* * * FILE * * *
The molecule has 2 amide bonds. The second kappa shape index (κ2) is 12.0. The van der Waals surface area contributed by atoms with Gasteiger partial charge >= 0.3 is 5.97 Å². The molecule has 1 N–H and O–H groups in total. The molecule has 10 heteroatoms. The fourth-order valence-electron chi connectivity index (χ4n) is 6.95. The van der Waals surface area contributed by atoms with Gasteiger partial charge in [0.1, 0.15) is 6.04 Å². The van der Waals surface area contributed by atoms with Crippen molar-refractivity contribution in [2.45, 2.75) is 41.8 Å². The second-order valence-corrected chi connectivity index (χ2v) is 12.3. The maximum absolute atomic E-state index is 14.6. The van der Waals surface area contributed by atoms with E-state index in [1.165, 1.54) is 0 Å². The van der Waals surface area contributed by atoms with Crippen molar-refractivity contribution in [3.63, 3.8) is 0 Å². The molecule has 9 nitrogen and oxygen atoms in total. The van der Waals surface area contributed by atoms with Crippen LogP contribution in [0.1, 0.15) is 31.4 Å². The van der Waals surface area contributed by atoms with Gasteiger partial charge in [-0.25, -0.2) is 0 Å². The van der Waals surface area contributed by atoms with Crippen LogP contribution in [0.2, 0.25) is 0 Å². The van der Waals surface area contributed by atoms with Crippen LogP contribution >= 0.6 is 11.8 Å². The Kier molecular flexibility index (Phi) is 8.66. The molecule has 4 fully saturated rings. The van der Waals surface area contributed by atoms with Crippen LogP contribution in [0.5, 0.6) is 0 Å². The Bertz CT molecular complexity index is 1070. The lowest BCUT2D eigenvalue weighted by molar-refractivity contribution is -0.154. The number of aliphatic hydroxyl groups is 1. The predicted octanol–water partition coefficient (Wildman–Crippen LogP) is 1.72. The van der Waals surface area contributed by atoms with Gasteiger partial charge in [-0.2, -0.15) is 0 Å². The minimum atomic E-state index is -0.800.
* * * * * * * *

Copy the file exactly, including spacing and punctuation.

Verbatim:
The molecule has 2 amide bonds. The second kappa shape index (κ2) is 12.0. The van der Waals surface area contributed by atoms with Gasteiger partial charge >= 0.3 is 5.97 Å². The molecule has 1 N–H and O–H groups in total. The molecule has 10 heteroatoms. The fourth-order valence-electron chi connectivity index (χ4n) is 6.95. The van der Waals surface area contributed by atoms with Gasteiger partial charge in [0.1, 0.15) is 6.04 Å². The van der Waals surface area contributed by atoms with Crippen molar-refractivity contribution in [2.45, 2.75) is 41.8 Å². The second-order valence-corrected chi connectivity index (χ2v) is 12.3. The maximum absolute atomic E-state index is 14.6. The van der Waals surface area contributed by atoms with E-state index in [1.165, 1.54) is 0 Å². The van der Waals surface area contributed by atoms with Crippen molar-refractivity contribution in [3.63, 3.8) is 0 Å². The molecule has 9 nitrogen and oxygen atoms in total. The van der Waals surface area contributed by atoms with Crippen LogP contribution in [0.1, 0.15) is 31.4 Å². The van der Waals surface area contributed by atoms with Gasteiger partial charge in [-0.25, -0.2) is 0 Å². The van der Waals surface area contributed by atoms with Crippen LogP contribution in [0.2, 0.25) is 0 Å². The van der Waals surface area contributed by atoms with Crippen LogP contribution >= 0.6 is 11.8 Å². The Kier molecular flexibility index (Phi) is 8.66. The molecule has 4 fully saturated rings. The van der Waals surface area contributed by atoms with Crippen LogP contribution in [0.5, 0.6) is 0 Å². The Bertz CT molecular complexity index is 1070. The lowest BCUT2D eigenvalue weighted by molar-refractivity contribution is -0.154. The number of aliphatic hydroxyl groups is 1. The predicted octanol–water partition coefficient (Wildman–Crippen LogP) is 1.72. The van der Waals surface area contributed by atoms with Gasteiger partial charge in [-0.2, -0.15) is 0 Å². The minimum atomic E-state index is -0.800.